Archive for May, 2011


Is Habs Management Prejiduce Against Quebec players?

The Montreal Canadiens are one of the most storied franchises in the NHL (or in all of sports for that matter) with a league leading 24 Stanley Cup Championships. Their teams throughout history have been equipped with some of the greatest home grown local talent ever to have played the game. When you look in recent years many of the teams put out each season by the Habs, it becomes rarer that you will find a Quebec player dawning the jersey. Why is that? To understand the answer to this question we have to take a quick look back some decades ago in franchise history to outline what happened.

Ken Dryden wrote a line in his book the Game about his latter years playing for the Habs in the 1970’s (before retiring from his career as one of the great Canadiens’ netminders). Dryden basically commented on what was happening to the franchise in general with the change in ownership in the 1970’s where players like Michel Bossy whom previously would have been drafted by the Canadiens were being passed up in the draft. At one time, the Montreal Canadiens had a contract with the NHL that they would have first crack at any Quebec player in the NHL before any team in the draft. How things have changed.

Today if you look for all the top Quebec born skaters currently playing in the NHL namely Vincent Lecavalier, Martin St Louis, Simon Gagne, Daniel Briere, Marc-Andre Fleury, Kris Letang, Martin Brodeur, Alex Tanguay, Francois Beauchemin, Patrice Bergeron, Johnathan Bernier, Jason Pominville, Paul Stastny, Antoine Vermette, Derick Brassard, Mike Ribeiro, Stephane Robidas, Pierre-Marc Bouchard, JP Dumont, P.A. Parenteau, Eric Belanger, Max Talbot, David Perron, Marc-Andre Bergeron, JS Giguere and  Roberto Luongo you will find that although some of them played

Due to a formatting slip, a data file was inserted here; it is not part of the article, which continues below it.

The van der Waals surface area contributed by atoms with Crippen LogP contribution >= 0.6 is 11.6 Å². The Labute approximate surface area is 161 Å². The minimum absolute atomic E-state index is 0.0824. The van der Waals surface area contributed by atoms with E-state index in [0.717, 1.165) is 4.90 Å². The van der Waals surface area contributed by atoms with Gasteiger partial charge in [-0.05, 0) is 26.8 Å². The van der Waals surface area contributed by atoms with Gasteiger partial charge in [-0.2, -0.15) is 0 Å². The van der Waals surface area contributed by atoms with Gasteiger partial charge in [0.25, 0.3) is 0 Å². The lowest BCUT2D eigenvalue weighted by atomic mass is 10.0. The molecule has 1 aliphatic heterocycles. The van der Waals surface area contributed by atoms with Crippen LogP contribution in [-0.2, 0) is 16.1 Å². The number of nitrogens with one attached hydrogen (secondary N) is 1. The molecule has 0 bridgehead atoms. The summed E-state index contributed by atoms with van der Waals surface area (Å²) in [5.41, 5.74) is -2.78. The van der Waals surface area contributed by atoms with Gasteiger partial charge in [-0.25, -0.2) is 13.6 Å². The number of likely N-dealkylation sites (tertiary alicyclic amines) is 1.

briefly for the Habs, none of them currently play for the Montreal Canadiens.

The Habs have turned away from the historical values of selecting local players (many whose names are engraved on the Stanley Cup winning teams of yester-year). The same players who would thrive on the pressure of playing in front of the home town crowd, dreamt of playing for the Montreal Canadiens their whole youth and helped shaped the dynasties of the team in bleu-rouge-et-blanc have disappeared.

Habs brass (as well as their scouting) have opted for players born outside of La Belle Province. Is that why the last Hab’s 50 goal scorer was Stephan Richer nearly 24 years ago or their last Stanley Cup Championship was in 1993 or their last 90+point scorers were Vincent Damphousse and Pierre Turgeon or multi-award winning superstar goalie was Patrick Roy or Frank Selke Trophy winner was Guy Carbonneau or winningst goalie was Jacques Plante or Art Ross and multi Hart Trophy winner was Guy Lafleur?

What if the Habs reverted to their old days of scouting and swallowed up all the Elite native Quebec players? Would they return to their dynasty ways with such levels of skill, speed, finesse and most importantly chemistry? Do the Habs management want this? Are the Habs management prejiduce against Quebec players?